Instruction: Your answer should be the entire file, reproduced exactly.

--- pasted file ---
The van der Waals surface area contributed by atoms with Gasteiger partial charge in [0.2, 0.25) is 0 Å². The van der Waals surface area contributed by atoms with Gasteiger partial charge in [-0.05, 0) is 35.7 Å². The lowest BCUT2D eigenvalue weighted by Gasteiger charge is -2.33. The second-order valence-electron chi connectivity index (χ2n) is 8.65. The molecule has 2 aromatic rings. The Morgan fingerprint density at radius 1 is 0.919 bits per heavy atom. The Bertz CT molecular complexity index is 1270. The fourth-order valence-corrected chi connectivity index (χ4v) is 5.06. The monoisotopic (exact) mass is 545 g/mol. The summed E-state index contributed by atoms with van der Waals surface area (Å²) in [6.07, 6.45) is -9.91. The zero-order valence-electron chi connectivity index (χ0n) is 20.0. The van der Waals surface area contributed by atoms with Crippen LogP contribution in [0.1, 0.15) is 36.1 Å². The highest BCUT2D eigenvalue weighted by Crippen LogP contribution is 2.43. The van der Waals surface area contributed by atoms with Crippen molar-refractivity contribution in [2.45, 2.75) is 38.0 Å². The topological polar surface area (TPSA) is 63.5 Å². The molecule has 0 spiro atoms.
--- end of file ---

The van der Waals surface area contributed by atoms with Gasteiger partial charge in [0.2, 0.25) is 0 Å². The van der Waals surface area contributed by atoms with Gasteiger partial charge in [-0.05, 0) is 35.7 Å². The lowest BCUT2D eigenvalue weighted by Gasteiger charge is -2.33. The second-order valence-electron chi connectivity index (χ2n) is 8.65. The molecule has 2 aromatic rings. The Morgan fingerprint density at radius 1 is 0.919 bits per heavy atom. The Bertz CT molecular complexity index is 1270. The fourth-order valence-corrected chi connectivity index (χ4v) is 5.06. The monoisotopic (exact) mass is 545 g/mol. The summed E-state index contributed by atoms with van der Waals surface area (Å²) in [6.07, 6.45) is -9.91. The zero-order valence-electron chi connectivity index (χ0n) is 20.0. The van der Waals surface area contributed by atoms with Crippen LogP contribution in [0.1, 0.15) is 36.1 Å². The highest BCUT2D eigenvalue weighted by Crippen LogP contribution is 2.43. The van der Waals surface area contributed by atoms with Crippen molar-refractivity contribution in [2.45, 2.75) is 38.0 Å². The topological polar surface area (TPSA) is 63.5 Å². The molecule has 0 spiro atoms.